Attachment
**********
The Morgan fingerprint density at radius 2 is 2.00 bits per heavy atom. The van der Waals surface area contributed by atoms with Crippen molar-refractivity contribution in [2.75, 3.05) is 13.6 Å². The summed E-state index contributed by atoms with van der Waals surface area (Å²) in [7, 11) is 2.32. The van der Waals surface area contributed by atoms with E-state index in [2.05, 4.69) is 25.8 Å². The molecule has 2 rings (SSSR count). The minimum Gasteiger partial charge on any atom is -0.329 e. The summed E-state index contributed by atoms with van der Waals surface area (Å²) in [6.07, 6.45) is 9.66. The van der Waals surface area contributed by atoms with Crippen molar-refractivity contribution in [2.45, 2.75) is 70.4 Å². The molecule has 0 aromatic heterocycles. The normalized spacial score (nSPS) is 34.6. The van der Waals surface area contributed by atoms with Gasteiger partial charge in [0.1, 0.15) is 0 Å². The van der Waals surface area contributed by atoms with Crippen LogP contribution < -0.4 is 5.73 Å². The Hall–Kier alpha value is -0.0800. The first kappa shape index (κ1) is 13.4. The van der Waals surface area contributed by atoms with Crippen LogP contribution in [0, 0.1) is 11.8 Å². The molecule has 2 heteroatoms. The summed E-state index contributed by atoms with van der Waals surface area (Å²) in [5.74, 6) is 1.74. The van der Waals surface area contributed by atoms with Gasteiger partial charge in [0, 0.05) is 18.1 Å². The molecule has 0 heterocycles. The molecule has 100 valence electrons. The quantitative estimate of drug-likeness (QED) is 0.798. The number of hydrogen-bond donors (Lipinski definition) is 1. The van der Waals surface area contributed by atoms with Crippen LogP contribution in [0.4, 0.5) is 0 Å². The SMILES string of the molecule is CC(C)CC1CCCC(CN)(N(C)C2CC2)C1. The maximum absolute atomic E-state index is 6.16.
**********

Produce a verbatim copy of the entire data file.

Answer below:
The Morgan fingerprint density at radius 2 is 2.00 bits per heavy atom. The van der Waals surface area contributed by atoms with Crippen molar-refractivity contribution in [2.75, 3.05) is 13.6 Å². The summed E-state index contributed by atoms with van der Waals surface area (Å²) in [7, 11) is 2.32. The van der Waals surface area contributed by atoms with E-state index in [2.05, 4.69) is 25.8 Å². The molecule has 2 rings (SSSR count). The minimum Gasteiger partial charge on any atom is -0.329 e. The summed E-state index contributed by atoms with van der Waals surface area (Å²) in [6.07, 6.45) is 9.66. The van der Waals surface area contributed by atoms with Crippen molar-refractivity contribution in [2.45, 2.75) is 70.4 Å². The molecule has 0 aromatic heterocycles. The normalized spacial score (nSPS) is 34.6. The van der Waals surface area contributed by atoms with Gasteiger partial charge in [0.1, 0.15) is 0 Å². The van der Waals surface area contributed by atoms with Crippen LogP contribution < -0.4 is 5.73 Å². The Hall–Kier alpha value is -0.0800. The first kappa shape index (κ1) is 13.4. The van der Waals surface area contributed by atoms with Crippen LogP contribution in [0, 0.1) is 11.8 Å². The molecule has 2 heteroatoms. The summed E-state index contributed by atoms with van der Waals surface area (Å²) in [5.74, 6) is 1.74. The van der Waals surface area contributed by atoms with Gasteiger partial charge in [0, 0.05) is 18.1 Å². The molecule has 0 heterocycles. The molecule has 100 valence electrons. The quantitative estimate of drug-likeness (QED) is 0.798. The number of hydrogen-bond donors (Lipinski definition) is 1. The van der Waals surface area contributed by atoms with Crippen LogP contribution in [0.4, 0.5) is 0 Å². The SMILES string of the molecule is CC(C)CC1CCCC(CN)(N(C)C2CC2)C1. The maximum absolute atomic E-state index is 6.16.